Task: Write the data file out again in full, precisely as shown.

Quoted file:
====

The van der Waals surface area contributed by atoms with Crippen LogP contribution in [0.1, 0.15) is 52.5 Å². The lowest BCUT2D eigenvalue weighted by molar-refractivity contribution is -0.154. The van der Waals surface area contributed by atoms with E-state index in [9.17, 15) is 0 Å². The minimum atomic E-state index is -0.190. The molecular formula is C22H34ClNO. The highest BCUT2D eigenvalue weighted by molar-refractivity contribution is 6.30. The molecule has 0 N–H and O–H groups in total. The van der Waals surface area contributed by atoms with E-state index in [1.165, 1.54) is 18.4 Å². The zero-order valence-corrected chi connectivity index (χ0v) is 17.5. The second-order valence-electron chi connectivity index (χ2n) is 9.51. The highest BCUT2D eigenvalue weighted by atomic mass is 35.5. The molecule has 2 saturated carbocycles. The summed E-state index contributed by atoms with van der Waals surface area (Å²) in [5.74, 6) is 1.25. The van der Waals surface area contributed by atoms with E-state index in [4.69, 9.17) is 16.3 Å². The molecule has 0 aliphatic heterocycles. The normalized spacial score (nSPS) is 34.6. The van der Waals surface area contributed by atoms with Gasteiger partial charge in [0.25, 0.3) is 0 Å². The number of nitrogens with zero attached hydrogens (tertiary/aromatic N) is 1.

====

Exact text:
The van der Waals surface area contributed by atoms with Crippen LogP contribution in [0.1, 0.15) is 52.5 Å². The lowest BCUT2D eigenvalue weighted by molar-refractivity contribution is -0.154. The van der Waals surface area contributed by atoms with E-state index in [9.17, 15) is 0 Å². The minimum atomic E-state index is -0.190. The molecular formula is C22H34ClNO. The highest BCUT2D eigenvalue weighted by molar-refractivity contribution is 6.30. The molecule has 0 N–H and O–H groups in total. The van der Waals surface area contributed by atoms with E-state index in [1.165, 1.54) is 18.4 Å². The zero-order valence-corrected chi connectivity index (χ0v) is 17.5. The second-order valence-electron chi connectivity index (χ2n) is 9.51. The highest BCUT2D eigenvalue weighted by atomic mass is 35.5. The molecule has 2 saturated carbocycles. The summed E-state index contributed by atoms with van der Waals surface area (Å²) in [5.74, 6) is 1.25. The van der Waals surface area contributed by atoms with E-state index in [4.69, 9.17) is 16.3 Å². The molecule has 0 aliphatic heterocycles. The normalized spacial score (nSPS) is 34.6. The van der Waals surface area contributed by atoms with Gasteiger partial charge in [0.25, 0.3) is 0 Å². The number of nitrogens with zero attached hydrogens (tertiary/aromatic N) is 1.